A HOMEOWNER was told to take down a treehouse in his garden he built for his kids after neighbours objected.
John Alpeza made the elaborate £20,000 ship-shaped structure for his boys aged 9 en 11, but one was left in tears when the council ordered him to tear it down.
The elaborate treehouse comes complete with a hammock, hull, ship’s wheel, captain’s bell, swing ropes, four entrances and room for his children’s friends.
The demand he tear down the treehouse - which he said was inspired by his love of ships – left Alpeza heartbroken.
“It’s nice to give the kids their own space, let them make their own little world,” he told CBC.
“Imagination is so important. They can use that to play, instead of video games again. They have a great time.
“It grew out of a need for the kids to enjoy the backyard more, and to get away from the TV, the internet, which I find as a big, big problem.
“The kids remind me a lot of times that I’m a great dad. They know that this is for them.”
Alpeza admitted that he didn’t have planning permission when he built the treehouse and applied for it after it went up.
Marita Bagdonas, Alpeza’s 90-year-old neighbour, had complained about the tree house for almost two years.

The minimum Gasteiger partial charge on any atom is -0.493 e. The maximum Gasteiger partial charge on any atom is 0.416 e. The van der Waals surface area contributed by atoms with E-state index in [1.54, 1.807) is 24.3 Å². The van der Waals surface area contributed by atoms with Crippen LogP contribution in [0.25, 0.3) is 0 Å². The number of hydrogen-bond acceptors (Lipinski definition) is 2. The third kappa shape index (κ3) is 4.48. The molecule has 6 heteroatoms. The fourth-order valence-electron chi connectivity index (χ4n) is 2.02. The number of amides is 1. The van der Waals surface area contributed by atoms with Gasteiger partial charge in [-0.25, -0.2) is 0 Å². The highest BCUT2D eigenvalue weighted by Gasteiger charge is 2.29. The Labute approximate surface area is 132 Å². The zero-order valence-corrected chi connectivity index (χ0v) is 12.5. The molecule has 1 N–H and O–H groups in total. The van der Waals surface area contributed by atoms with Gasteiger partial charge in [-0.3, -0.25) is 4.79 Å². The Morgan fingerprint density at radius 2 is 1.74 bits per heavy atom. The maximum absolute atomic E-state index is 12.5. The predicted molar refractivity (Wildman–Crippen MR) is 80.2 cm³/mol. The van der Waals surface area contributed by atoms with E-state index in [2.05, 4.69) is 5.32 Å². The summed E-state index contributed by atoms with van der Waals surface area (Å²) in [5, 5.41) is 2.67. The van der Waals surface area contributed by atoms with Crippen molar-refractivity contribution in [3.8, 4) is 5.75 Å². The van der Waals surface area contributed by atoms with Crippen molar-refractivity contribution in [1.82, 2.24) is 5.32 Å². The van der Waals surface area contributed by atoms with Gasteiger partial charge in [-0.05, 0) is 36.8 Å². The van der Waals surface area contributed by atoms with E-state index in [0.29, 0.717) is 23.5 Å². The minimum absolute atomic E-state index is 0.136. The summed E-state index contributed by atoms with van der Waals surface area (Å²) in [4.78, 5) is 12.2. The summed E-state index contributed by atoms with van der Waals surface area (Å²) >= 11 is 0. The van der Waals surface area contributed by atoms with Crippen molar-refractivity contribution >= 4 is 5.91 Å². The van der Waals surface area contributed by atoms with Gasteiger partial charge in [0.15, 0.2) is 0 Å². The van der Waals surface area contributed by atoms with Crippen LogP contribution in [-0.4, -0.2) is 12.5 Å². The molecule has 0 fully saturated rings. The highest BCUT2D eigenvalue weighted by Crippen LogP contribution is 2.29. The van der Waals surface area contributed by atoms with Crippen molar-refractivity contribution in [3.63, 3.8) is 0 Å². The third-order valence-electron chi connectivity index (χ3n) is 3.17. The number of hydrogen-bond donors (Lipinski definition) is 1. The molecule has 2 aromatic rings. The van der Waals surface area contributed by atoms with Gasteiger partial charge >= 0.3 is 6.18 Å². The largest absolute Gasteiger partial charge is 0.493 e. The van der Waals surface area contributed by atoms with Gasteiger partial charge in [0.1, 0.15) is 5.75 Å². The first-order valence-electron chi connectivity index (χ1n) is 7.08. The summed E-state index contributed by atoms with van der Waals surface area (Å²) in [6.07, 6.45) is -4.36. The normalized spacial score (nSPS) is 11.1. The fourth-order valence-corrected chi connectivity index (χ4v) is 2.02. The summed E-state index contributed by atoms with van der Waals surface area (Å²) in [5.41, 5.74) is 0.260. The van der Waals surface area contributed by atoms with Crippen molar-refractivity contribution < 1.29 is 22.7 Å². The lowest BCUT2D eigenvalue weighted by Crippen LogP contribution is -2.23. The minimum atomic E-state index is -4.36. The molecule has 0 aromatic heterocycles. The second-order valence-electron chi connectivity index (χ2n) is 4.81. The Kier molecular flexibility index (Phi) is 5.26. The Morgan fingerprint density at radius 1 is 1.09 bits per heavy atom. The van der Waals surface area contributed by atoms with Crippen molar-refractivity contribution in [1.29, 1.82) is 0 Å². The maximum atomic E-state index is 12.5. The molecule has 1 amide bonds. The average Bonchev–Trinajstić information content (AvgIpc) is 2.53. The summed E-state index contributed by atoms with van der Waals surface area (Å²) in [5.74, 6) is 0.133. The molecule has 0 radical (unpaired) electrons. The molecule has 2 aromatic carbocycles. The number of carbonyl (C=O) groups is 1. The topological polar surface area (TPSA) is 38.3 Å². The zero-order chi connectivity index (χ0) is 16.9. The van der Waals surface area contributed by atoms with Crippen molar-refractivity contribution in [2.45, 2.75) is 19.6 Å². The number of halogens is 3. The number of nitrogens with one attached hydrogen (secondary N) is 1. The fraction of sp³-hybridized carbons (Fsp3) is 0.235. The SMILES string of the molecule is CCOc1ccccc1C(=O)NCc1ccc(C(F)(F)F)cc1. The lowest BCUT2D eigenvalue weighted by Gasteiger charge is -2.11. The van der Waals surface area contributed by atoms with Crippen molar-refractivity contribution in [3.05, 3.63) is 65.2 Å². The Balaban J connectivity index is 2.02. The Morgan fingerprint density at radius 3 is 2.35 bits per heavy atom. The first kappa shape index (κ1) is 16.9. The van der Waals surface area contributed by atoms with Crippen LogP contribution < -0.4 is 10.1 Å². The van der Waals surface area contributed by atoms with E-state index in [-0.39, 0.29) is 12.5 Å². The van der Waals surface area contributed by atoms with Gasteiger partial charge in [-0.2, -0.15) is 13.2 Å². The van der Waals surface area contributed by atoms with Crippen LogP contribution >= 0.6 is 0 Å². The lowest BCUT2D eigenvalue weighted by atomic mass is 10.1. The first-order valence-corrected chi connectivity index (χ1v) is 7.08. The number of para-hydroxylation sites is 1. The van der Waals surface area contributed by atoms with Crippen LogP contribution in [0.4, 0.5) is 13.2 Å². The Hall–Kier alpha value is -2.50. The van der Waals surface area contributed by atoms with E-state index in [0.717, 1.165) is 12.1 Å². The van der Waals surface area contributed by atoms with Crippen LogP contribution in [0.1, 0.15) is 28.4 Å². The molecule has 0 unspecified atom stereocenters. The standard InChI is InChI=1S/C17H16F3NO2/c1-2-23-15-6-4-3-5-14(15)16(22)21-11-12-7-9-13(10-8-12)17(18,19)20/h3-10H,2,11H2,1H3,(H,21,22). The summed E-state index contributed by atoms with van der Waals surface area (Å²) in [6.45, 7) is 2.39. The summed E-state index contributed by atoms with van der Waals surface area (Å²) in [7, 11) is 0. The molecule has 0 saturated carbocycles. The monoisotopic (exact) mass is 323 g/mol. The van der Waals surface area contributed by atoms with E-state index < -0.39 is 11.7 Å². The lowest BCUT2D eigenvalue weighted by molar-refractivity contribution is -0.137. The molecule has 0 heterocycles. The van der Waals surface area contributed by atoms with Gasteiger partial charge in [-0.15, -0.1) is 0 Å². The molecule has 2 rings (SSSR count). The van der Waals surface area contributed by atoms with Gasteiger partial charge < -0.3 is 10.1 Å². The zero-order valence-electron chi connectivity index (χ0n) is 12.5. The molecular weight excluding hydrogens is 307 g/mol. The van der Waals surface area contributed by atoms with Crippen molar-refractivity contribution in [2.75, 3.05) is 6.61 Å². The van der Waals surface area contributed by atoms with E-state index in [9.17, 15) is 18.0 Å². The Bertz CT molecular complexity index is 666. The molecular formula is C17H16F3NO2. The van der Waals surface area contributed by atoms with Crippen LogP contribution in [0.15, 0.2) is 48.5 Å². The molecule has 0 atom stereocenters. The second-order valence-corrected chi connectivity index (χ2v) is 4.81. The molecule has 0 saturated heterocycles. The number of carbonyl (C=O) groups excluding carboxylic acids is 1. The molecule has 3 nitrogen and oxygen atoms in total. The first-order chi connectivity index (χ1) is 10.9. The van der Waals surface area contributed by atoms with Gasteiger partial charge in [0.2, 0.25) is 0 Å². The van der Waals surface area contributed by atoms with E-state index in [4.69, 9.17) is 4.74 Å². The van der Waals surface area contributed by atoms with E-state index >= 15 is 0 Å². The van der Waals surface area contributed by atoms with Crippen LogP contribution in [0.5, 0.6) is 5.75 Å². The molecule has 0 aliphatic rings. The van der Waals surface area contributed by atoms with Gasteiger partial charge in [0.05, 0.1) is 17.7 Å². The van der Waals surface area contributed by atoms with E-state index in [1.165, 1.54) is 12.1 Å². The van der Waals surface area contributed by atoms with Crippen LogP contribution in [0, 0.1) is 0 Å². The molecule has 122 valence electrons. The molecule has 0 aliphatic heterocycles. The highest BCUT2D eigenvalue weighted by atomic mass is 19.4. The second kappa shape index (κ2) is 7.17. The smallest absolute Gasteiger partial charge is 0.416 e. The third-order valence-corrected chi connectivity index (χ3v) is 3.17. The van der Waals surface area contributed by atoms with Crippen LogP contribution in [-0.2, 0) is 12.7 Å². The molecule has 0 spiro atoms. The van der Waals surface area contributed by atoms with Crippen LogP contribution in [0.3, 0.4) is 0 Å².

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She said it blocked the sun, killed her rose garden and meant she couldn’t dry her laundry outside.
Another neighbour, Kate Lawson, gesê: “I feel that it’s overly large, is what I think. That’s why I brought it to the city’s attention.”
Alpeza launched an expensive legal battle to save the treehouse and eventually a compromise was agreed with his neighbours.
The treehouse was move little further from the property line, lowered by around three feet and a six foot fence built between the structure and his neighbour’s garden.
“We’re very excited and happy that we get to keep the tree house,” Alpeza told the Toronto Star na die 2017 decision.
“When we came home and told my boys they were jumping up and down screaming they were so happy and excited. I wish we had it on video.”
His local councillor Sarah Doucette said she was pleased with the tree house outcome saying: “I think it’s a fair compromise.”